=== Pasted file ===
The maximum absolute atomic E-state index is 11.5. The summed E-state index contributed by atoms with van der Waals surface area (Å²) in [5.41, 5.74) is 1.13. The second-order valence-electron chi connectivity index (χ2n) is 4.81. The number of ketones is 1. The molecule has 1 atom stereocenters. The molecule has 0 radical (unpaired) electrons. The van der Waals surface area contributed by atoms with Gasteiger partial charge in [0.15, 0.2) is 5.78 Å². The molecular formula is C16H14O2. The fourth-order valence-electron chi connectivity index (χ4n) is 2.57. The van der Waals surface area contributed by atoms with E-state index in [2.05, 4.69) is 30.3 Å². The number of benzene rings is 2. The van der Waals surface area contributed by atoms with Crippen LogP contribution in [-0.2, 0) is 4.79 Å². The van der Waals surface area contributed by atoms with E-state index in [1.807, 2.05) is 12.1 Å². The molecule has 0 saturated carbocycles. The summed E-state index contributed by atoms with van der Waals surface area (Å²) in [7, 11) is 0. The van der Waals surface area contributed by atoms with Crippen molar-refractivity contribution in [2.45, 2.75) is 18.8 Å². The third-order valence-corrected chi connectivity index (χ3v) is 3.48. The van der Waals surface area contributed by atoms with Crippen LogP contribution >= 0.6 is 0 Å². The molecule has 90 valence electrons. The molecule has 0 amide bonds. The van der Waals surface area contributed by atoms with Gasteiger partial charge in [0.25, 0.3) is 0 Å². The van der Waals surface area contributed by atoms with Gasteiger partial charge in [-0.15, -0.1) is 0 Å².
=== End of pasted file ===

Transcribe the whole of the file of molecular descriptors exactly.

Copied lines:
The maximum absolute atomic E-state index is 11.5. The summed E-state index contributed by atoms with van der Waals surface area (Å²) in [5.41, 5.74) is 1.13. The second-order valence-electron chi connectivity index (χ2n) is 4.81. The number of ketones is 1. The molecule has 1 atom stereocenters. The molecule has 0 radical (unpaired) electrons. The van der Waals surface area contributed by atoms with Gasteiger partial charge in [0.15, 0.2) is 5.78 Å². The molecular formula is C16H14O2. The fourth-order valence-electron chi connectivity index (χ4n) is 2.57. The van der Waals surface area contributed by atoms with E-state index in [2.05, 4.69) is 30.3 Å². The number of benzene rings is 2. The van der Waals surface area contributed by atoms with Crippen LogP contribution in [-0.2, 0) is 4.79 Å². The van der Waals surface area contributed by atoms with E-state index in [1.807, 2.05) is 12.1 Å². The molecule has 0 saturated carbocycles. The summed E-state index contributed by atoms with van der Waals surface area (Å²) in [7, 11) is 0. The van der Waals surface area contributed by atoms with Crippen molar-refractivity contribution in [2.45, 2.75) is 18.8 Å². The third-order valence-corrected chi connectivity index (χ3v) is 3.48. The van der Waals surface area contributed by atoms with Crippen LogP contribution >= 0.6 is 0 Å². The molecule has 90 valence electrons. The molecule has 0 amide bonds. The van der Waals surface area contributed by atoms with Gasteiger partial charge in [0.25, 0.3) is 0 Å². The van der Waals surface area contributed by atoms with Gasteiger partial charge in [-0.15, -0.1) is 0 Å².